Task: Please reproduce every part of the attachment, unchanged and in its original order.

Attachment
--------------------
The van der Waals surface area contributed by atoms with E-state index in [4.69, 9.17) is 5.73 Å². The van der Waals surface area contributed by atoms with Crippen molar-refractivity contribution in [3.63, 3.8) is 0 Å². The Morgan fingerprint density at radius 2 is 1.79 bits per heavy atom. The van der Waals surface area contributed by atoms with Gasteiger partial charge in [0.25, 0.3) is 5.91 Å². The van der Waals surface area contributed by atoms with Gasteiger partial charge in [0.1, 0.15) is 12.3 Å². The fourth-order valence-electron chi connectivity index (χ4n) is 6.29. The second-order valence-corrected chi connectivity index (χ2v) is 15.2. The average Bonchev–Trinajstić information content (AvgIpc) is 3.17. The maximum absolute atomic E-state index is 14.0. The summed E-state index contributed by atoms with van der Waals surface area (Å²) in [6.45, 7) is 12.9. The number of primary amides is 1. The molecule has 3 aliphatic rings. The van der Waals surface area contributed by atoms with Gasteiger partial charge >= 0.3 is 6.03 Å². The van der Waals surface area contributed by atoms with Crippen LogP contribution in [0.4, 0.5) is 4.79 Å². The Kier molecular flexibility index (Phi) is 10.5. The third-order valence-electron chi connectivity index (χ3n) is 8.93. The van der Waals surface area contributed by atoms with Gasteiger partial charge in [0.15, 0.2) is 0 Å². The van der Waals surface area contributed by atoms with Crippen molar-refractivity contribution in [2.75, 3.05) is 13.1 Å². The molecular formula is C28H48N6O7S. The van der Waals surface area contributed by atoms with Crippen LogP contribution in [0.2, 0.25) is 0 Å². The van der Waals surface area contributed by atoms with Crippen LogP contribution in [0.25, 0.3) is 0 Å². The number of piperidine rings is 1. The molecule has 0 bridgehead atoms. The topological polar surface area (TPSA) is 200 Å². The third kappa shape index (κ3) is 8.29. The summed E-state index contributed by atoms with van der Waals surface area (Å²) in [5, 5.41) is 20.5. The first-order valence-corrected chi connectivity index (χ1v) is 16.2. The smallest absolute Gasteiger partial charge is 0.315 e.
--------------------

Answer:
The van der Waals surface area contributed by atoms with E-state index in [4.69, 9.17) is 5.73 Å². The van der Waals surface area contributed by atoms with Crippen molar-refractivity contribution in [3.63, 3.8) is 0 Å². The Morgan fingerprint density at radius 2 is 1.79 bits per heavy atom. The van der Waals surface area contributed by atoms with Gasteiger partial charge in [0.25, 0.3) is 5.91 Å². The van der Waals surface area contributed by atoms with Gasteiger partial charge in [0.1, 0.15) is 12.3 Å². The fourth-order valence-electron chi connectivity index (χ4n) is 6.29. The second-order valence-corrected chi connectivity index (χ2v) is 15.2. The average Bonchev–Trinajstić information content (AvgIpc) is 3.17. The maximum absolute atomic E-state index is 14.0. The summed E-state index contributed by atoms with van der Waals surface area (Å²) in [6.45, 7) is 12.9. The number of primary amides is 1. The molecule has 3 aliphatic rings. The van der Waals surface area contributed by atoms with Gasteiger partial charge >= 0.3 is 6.03 Å². The van der Waals surface area contributed by atoms with Crippen LogP contribution in [0.4, 0.5) is 4.79 Å². The Kier molecular flexibility index (Phi) is 10.5. The third-order valence-electron chi connectivity index (χ3n) is 8.93. The van der Waals surface area contributed by atoms with Gasteiger partial charge in [0.15, 0.2) is 0 Å². The van der Waals surface area contributed by atoms with Crippen molar-refractivity contribution in [2.75, 3.05) is 13.1 Å². The molecular formula is C28H48N6O7S. The van der Waals surface area contributed by atoms with Crippen LogP contribution in [0.2, 0.25) is 0 Å². The van der Waals surface area contributed by atoms with Crippen LogP contribution in [0.25, 0.3) is 0 Å². The number of piperidine rings is 1. The molecule has 0 bridgehead atoms. The topological polar surface area (TPSA) is 200 Å². The third kappa shape index (κ3) is 8.29. The summed E-state index contributed by atoms with van der Waals surface area (Å²) in [5, 5.41) is 20.5. The first-order valence-corrected chi connectivity index (χ1v) is 16.2. The smallest absolute Gasteiger partial charge is 0.315 e.